The Immigration Customs and Enforcement division (ICE) of the Department of Homeland Security, continues to issue Form I-9 Notices of Inspection to businesses across the nation. In fiscal year 2012, ICE served over 3,000 Notices to businesses, resulting in over $12 million in fines. Additionally, ICE made 520 criminal arrests tied to worksite enforcement investigations. These criminal arrests involved 240 individuals who were owners, managers, supervisors, or human resources employees.
The Notices of Inspection require employers to allow ICE to inspect their I-9 forms to determine compliance with employment eligibility-verification laws. Once the Notice of Inspection has been issued, the targeted employer has three days to provide ICE with the company’s I-9 forms to be reviewed. In addition to I-9 forms for current and recently terminated employees, employers will be asked to turn over payroll records, list of current employees, and information about the company’s ownership.
Civil penalties for errors on the I-9 form can range from $110 to $1,100 per violation. Civil penalties for knowingly hiring and continuing to employ unauthorized workers range from $375 to $3,200 per violation for first time violations. In determining penalty amounts, ICE considers five factors:
1) The size of the business;
2) Good-faith efforts to comply;
3) The seriousness of the violation;
4) Whether the violation involved unauthorized workers
5) Any history of previous violations.
Here are 12 tips to help protect your company and limit exposure for I-9 violations:
1. Use the correct form. U.S. Citizenship and Immigration Services recently released a new version of the I-9 form. Beginning May 7, 2013 only the 03/08/13 version of the I-9 form will be accepted.
2. Complete the form in a timely manner. For a new hire, the employee must complete Section 1 before starting work on the first day. You must complete Section 2 and the Certification by the end of the third business day.
3. Ensure that the Preparer/Translator Section is completed if the employee received assistance completing Section 1 of the I-9 form.
4. Don’t accept any expired document.
5. Avoid discrimination or document abuse. When completing the I-9 process, do not require the employee to provide specific documents or more documents than minimally required.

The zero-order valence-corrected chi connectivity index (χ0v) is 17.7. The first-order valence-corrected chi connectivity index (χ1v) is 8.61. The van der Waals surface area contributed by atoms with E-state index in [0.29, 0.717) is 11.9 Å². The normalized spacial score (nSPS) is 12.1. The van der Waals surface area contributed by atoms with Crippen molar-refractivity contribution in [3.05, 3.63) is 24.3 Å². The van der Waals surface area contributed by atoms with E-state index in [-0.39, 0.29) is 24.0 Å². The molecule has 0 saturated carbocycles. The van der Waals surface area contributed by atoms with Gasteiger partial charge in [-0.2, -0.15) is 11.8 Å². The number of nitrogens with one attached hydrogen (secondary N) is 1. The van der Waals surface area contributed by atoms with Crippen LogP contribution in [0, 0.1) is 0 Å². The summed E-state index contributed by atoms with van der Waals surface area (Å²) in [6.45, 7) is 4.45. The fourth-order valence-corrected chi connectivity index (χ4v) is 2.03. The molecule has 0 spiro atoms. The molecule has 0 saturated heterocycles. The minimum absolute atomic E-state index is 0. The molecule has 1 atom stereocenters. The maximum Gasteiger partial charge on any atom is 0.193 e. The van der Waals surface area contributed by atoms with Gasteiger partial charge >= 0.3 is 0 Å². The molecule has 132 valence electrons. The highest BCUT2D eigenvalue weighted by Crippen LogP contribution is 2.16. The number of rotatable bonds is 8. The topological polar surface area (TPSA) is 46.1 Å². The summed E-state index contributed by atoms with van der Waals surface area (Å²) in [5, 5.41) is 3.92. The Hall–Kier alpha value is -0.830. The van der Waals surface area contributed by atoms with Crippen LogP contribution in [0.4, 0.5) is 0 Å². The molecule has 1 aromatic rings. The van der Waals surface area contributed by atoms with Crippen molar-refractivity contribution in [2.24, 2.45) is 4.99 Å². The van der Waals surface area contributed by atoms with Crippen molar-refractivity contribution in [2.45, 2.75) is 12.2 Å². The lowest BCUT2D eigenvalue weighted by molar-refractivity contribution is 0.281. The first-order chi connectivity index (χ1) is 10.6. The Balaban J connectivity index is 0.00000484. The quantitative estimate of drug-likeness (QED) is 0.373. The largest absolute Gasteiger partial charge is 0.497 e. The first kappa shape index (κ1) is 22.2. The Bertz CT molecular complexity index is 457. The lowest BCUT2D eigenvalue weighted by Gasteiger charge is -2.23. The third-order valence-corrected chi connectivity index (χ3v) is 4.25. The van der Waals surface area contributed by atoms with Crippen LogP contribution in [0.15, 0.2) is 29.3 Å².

6. Don’t play detective. If a document presented by the employee is on the List of Acceptable Documents, reasonably appears to be genuine, and relates to the person presenting it, you may accept that document to complete Section 2 of the I-9 form.
7. Reverify expiring work-authorization documents before they expire and do not allow any employee to continue to work after a work-authorization document expires.
8.Don’t reverify U.S. passports or passport cards, Permanent Resident Cards, or List B Identity documents.
9. Keep I-9 forms in a separate binder for current employees and another for terminated employees. Do not keep I-9 forms in employee personnel files.
10. Train the individuals in your company who complete the I-9 process.
11. Conduct self-audits. Correctable errors on the I-9 form should be fixed, the change should be initialed and dated, and the words “Per Self Audit” should be placed beside the correction.
12. Know your rights. If ICE appears to review your I-9 forms and conduct an audit, insist on a written Notice of Inspection and your right to have three business days before you turn over your original I-9 forms.
It’s clear from recent events that ICE will continue auditing employers’ I-9 forms to ensure that all employers are complying with immigration laws. Creating a culture of compliance and auditing your company’s forms is the best way to prepare your company for an ICE I-9 audit.